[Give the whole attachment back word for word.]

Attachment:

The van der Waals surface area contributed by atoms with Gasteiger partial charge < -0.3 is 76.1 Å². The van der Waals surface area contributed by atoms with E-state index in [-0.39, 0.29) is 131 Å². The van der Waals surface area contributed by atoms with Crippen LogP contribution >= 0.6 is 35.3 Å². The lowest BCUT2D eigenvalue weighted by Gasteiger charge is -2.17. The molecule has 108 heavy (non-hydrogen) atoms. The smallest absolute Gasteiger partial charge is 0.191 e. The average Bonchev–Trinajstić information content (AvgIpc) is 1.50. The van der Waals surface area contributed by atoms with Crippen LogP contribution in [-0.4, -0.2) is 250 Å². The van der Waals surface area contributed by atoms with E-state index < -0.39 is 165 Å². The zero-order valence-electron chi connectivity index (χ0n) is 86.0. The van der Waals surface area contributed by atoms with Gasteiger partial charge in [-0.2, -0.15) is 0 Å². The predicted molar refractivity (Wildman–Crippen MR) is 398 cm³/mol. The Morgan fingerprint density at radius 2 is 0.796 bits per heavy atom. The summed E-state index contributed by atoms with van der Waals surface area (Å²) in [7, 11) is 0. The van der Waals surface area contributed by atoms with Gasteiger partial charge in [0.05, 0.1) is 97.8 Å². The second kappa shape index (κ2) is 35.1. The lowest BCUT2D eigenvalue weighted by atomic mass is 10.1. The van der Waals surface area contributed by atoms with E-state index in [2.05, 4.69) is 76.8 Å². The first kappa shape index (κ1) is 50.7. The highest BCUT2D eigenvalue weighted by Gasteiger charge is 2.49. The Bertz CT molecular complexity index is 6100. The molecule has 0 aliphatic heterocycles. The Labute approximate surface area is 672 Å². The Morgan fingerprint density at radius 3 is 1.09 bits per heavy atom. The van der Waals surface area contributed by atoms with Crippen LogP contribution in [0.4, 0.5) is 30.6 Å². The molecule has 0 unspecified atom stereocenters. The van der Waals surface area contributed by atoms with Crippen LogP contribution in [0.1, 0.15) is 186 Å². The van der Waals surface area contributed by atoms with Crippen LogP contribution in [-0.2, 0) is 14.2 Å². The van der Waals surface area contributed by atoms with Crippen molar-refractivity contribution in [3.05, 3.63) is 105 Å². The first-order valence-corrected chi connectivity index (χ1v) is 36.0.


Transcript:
The van der Waals surface area contributed by atoms with Gasteiger partial charge < -0.3 is 76.1 Å². The van der Waals surface area contributed by atoms with E-state index in [-0.39, 0.29) is 131 Å². The van der Waals surface area contributed by atoms with Crippen LogP contribution >= 0.6 is 35.3 Å². The lowest BCUT2D eigenvalue weighted by Gasteiger charge is -2.17. The molecule has 108 heavy (non-hydrogen) atoms. The smallest absolute Gasteiger partial charge is 0.191 e. The average Bonchev–Trinajstić information content (AvgIpc) is 1.50. The van der Waals surface area contributed by atoms with Crippen LogP contribution in [-0.4, -0.2) is 250 Å². The van der Waals surface area contributed by atoms with E-state index < -0.39 is 165 Å². The zero-order valence-electron chi connectivity index (χ0n) is 86.0. The van der Waals surface area contributed by atoms with Gasteiger partial charge in [-0.2, -0.15) is 0 Å². The predicted molar refractivity (Wildman–Crippen MR) is 398 cm³/mol. The Morgan fingerprint density at radius 2 is 0.796 bits per heavy atom. The summed E-state index contributed by atoms with van der Waals surface area (Å²) in [7, 11) is 0. The van der Waals surface area contributed by atoms with Gasteiger partial charge in [0.05, 0.1) is 97.8 Å². The second kappa shape index (κ2) is 35.1. The lowest BCUT2D eigenvalue weighted by atomic mass is 10.1. The van der Waals surface area contributed by atoms with E-state index in [2.05, 4.69) is 76.8 Å². The first kappa shape index (κ1) is 50.7. The highest BCUT2D eigenvalue weighted by Gasteiger charge is 2.49. The Bertz CT molecular complexity index is 6100. The molecule has 0 aliphatic heterocycles. The Labute approximate surface area is 672 Å². The Morgan fingerprint density at radius 3 is 1.09 bits per heavy atom. The van der Waals surface area contributed by atoms with Crippen LogP contribution in [0.4, 0.5) is 30.6 Å². The molecule has 0 unspecified atom stereocenters. The van der Waals surface area contributed by atoms with Crippen LogP contribution in [0.1, 0.15) is 186 Å². The van der Waals surface area contributed by atoms with Crippen LogP contribution in [-0.2, 0) is 14.2 Å². The van der Waals surface area contributed by atoms with Crippen molar-refractivity contribution in [3.05, 3.63) is 105 Å². The first-order valence-corrected chi connectivity index (χ1v) is 36.0.